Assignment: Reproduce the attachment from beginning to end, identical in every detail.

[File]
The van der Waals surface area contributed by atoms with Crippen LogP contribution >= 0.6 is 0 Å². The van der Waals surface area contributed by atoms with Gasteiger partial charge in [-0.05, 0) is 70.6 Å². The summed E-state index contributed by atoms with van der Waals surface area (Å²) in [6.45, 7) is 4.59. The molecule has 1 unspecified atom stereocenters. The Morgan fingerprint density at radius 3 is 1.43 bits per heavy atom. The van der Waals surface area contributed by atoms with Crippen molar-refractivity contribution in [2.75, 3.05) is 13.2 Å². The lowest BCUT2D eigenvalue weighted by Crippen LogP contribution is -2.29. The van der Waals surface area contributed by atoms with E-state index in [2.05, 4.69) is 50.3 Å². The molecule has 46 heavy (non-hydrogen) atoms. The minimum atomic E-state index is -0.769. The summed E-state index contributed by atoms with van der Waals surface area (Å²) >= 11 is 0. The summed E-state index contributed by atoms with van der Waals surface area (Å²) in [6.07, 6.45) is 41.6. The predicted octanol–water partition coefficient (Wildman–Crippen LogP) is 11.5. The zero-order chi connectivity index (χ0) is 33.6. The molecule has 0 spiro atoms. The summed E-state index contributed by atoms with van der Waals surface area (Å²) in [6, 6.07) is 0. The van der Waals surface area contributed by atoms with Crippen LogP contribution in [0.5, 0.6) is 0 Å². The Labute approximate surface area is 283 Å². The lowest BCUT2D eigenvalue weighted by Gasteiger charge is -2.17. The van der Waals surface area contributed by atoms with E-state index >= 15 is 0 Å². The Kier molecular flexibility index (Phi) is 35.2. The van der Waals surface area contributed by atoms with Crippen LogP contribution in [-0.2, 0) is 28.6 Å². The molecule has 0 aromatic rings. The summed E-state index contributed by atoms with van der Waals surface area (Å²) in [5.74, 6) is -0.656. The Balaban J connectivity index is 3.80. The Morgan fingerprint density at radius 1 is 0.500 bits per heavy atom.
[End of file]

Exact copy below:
The van der Waals surface area contributed by atoms with Crippen LogP contribution >= 0.6 is 0 Å². The van der Waals surface area contributed by atoms with Gasteiger partial charge in [-0.05, 0) is 70.6 Å². The summed E-state index contributed by atoms with van der Waals surface area (Å²) in [6.45, 7) is 4.59. The molecule has 1 unspecified atom stereocenters. The Morgan fingerprint density at radius 3 is 1.43 bits per heavy atom. The van der Waals surface area contributed by atoms with Crippen molar-refractivity contribution in [2.75, 3.05) is 13.2 Å². The lowest BCUT2D eigenvalue weighted by Crippen LogP contribution is -2.29. The van der Waals surface area contributed by atoms with E-state index in [2.05, 4.69) is 50.3 Å². The molecule has 46 heavy (non-hydrogen) atoms. The minimum atomic E-state index is -0.769. The summed E-state index contributed by atoms with van der Waals surface area (Å²) >= 11 is 0. The summed E-state index contributed by atoms with van der Waals surface area (Å²) in [6.07, 6.45) is 41.6. The predicted octanol–water partition coefficient (Wildman–Crippen LogP) is 11.5. The zero-order chi connectivity index (χ0) is 33.6. The molecule has 0 spiro atoms. The summed E-state index contributed by atoms with van der Waals surface area (Å²) in [6, 6.07) is 0. The van der Waals surface area contributed by atoms with Crippen LogP contribution in [0.5, 0.6) is 0 Å². The Labute approximate surface area is 283 Å². The lowest BCUT2D eigenvalue weighted by Gasteiger charge is -2.17. The van der Waals surface area contributed by atoms with E-state index >= 15 is 0 Å². The Kier molecular flexibility index (Phi) is 35.2. The van der Waals surface area contributed by atoms with Crippen LogP contribution in [-0.2, 0) is 28.6 Å². The molecule has 0 aromatic rings. The summed E-state index contributed by atoms with van der Waals surface area (Å²) in [5.74, 6) is -0.656. The Balaban J connectivity index is 3.80. The Morgan fingerprint density at radius 1 is 0.500 bits per heavy atom.